The opinion of the court was delivered by: SAMUEL DER-YEGHIAYAN, District Judge
This matter is before the court on Defendant Brown & Brown,
Inc.'s ("Brown & Brown") motion for summary judgment and motions
to strike Plaintiff's expert's declaration. For the reasons
stated below, we grant Brown & Brown's motion for summary
judgment and Brown & Brown's motions to strike Mudron's expert
declarations. We also deny Mudron's motion for an adverse
inference regarding the deposition testimony of J. Hyatt Brown,
and Brown & Brown's motion to strike plaintiff's materials in
opposition to summary judgment. BACKGROUND
Plaintiff Patrick Mudron ("Mudron") is a former employee of
Brown & Brown, a Florida insurance company doing business in
Illinois. Mudron alleges that prior to working for Brown & Brown,
he was employed by Brown & Brown's predecessor, John Manner
Insurance Agency ("JMI"), from 1977 until JMI was purchased by
Brown & Brown in September 2002. Mudron also alleges that upon
Brown & Brown's purchase of JMI, he was required to sign an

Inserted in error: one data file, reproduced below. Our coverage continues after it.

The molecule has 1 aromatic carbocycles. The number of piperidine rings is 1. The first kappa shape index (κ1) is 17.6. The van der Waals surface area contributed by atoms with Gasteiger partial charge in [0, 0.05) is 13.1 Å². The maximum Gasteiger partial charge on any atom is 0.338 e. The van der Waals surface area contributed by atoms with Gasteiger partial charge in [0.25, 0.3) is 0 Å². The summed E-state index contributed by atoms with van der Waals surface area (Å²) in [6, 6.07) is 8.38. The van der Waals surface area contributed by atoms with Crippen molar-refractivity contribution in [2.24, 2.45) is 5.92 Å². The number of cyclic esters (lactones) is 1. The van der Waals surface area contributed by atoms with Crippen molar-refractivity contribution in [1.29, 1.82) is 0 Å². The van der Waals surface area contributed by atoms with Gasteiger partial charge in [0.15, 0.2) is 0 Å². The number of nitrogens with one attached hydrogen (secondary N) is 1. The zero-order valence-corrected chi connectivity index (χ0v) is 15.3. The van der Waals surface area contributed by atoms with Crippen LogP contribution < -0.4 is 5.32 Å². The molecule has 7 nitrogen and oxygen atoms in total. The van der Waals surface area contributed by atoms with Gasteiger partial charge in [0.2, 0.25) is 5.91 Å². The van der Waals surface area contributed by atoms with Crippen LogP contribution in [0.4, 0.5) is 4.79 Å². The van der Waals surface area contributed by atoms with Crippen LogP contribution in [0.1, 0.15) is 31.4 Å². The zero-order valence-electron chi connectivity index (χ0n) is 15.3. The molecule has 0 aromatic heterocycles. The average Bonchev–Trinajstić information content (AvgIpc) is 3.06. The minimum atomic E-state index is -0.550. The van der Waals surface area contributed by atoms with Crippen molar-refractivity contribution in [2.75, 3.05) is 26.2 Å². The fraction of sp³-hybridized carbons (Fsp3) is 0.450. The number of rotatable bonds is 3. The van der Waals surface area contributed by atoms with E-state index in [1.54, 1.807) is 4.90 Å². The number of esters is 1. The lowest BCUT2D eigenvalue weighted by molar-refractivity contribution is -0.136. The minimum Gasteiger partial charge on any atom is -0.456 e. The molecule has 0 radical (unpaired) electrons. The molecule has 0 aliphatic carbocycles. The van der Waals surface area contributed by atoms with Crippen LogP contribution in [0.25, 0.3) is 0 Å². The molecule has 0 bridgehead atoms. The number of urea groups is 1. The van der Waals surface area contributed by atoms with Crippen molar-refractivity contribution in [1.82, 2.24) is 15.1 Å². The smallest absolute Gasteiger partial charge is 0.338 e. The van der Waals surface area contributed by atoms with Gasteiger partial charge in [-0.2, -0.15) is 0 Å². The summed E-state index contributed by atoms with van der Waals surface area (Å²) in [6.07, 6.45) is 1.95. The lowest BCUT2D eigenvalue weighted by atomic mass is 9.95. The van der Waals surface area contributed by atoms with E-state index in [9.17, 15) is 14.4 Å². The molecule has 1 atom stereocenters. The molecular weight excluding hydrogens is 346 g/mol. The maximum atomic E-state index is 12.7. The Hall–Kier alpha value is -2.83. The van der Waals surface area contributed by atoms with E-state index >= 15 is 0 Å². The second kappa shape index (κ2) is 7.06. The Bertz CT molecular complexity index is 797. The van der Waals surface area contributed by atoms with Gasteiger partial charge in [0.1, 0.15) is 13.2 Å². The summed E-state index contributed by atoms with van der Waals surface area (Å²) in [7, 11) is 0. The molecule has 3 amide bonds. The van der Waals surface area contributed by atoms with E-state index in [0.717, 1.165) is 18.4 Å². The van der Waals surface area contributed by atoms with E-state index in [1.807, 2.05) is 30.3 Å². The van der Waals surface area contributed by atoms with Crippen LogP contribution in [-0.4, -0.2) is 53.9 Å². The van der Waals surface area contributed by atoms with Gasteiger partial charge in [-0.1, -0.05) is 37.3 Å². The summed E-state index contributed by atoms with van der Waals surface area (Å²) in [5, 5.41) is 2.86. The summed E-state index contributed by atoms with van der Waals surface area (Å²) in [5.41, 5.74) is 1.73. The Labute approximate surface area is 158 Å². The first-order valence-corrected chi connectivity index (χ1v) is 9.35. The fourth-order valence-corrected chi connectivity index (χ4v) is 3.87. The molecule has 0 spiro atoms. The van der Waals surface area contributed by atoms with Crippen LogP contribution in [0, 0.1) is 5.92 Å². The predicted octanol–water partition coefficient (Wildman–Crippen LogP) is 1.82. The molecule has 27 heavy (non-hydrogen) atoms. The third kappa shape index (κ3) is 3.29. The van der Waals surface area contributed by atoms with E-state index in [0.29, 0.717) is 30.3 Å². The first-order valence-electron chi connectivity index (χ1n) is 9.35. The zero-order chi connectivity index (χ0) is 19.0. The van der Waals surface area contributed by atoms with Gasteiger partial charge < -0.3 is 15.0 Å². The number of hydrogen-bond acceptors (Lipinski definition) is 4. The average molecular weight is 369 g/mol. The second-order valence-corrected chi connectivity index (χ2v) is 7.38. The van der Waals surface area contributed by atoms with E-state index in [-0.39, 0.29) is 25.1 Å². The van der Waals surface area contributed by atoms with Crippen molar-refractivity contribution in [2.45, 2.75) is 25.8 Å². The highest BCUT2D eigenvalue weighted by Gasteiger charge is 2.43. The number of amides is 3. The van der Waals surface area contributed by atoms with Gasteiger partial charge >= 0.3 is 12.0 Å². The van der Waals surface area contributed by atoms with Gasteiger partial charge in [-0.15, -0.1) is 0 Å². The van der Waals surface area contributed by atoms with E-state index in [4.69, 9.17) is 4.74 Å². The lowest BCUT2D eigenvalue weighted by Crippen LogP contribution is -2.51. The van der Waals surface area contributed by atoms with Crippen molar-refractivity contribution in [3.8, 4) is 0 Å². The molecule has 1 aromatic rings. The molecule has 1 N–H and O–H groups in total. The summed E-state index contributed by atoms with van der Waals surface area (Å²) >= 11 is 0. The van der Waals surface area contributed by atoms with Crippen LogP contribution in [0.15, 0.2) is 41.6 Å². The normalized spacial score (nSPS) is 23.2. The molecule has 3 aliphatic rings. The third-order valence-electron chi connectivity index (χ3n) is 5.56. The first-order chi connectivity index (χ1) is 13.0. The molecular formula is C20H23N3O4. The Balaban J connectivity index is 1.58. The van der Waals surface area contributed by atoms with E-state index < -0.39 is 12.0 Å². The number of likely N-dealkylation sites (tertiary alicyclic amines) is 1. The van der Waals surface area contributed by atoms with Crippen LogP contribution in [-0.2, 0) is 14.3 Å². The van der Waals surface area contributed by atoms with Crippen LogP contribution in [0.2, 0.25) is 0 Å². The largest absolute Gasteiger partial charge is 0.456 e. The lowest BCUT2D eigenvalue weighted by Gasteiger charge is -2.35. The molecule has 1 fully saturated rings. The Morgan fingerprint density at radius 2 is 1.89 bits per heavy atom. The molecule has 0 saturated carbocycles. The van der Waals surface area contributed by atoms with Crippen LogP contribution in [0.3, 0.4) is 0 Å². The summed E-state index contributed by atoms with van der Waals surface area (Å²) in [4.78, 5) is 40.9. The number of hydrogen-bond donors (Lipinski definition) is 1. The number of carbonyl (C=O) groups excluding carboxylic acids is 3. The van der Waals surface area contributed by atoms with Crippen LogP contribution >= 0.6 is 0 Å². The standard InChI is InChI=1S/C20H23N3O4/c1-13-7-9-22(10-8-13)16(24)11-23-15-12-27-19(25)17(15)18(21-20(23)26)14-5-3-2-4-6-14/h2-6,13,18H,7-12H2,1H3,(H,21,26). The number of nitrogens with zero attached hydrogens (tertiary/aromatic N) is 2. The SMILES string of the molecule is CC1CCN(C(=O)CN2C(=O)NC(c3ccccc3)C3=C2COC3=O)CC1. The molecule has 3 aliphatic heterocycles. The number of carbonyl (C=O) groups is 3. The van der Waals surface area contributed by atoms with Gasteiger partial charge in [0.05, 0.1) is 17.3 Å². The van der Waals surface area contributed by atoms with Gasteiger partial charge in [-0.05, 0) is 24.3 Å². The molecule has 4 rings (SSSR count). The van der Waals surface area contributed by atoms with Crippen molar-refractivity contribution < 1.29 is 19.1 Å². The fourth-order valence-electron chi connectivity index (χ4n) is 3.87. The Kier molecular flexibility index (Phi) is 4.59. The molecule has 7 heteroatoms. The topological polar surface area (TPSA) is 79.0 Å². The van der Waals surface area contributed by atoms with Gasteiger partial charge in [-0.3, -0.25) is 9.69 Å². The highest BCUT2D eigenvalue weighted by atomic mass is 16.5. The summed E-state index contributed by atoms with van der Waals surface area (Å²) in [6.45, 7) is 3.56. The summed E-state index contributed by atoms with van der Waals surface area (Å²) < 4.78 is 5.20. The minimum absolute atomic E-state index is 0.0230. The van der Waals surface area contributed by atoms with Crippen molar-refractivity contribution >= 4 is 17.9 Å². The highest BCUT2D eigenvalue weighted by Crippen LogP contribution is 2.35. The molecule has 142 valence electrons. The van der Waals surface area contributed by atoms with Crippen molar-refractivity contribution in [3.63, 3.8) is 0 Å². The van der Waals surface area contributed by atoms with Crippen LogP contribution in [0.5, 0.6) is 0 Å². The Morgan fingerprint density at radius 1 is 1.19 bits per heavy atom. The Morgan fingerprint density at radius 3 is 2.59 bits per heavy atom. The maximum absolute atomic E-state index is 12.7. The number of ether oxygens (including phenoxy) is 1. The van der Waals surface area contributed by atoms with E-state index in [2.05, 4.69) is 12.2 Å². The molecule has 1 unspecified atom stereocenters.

employment agreement with Brown & Brown stating that his clients
belonged to Brown & Brown, before Mudron could be employed by
Brown & Brown. Mudron claims that at the time of JMI's
acquisition by Brown & Brown, there were four outside sales
agents, only two of which, including Mudron, were over the age of
fifty. Mudron alleges that after the acquisition, Brown & Brown
representatives never met with Mudron or the other sales agent
over age fifty, but that they did meet with the two younger sales
agents to discuss "compensation, business and future plans."
(Compl. Par. 13).
Mudron alleges that on April 11, 2003, Brown & Brown terminated
the employment of both Mudron and the other sales agent over age
fifty. Mudron additionally alleges that Brown & Brown replaced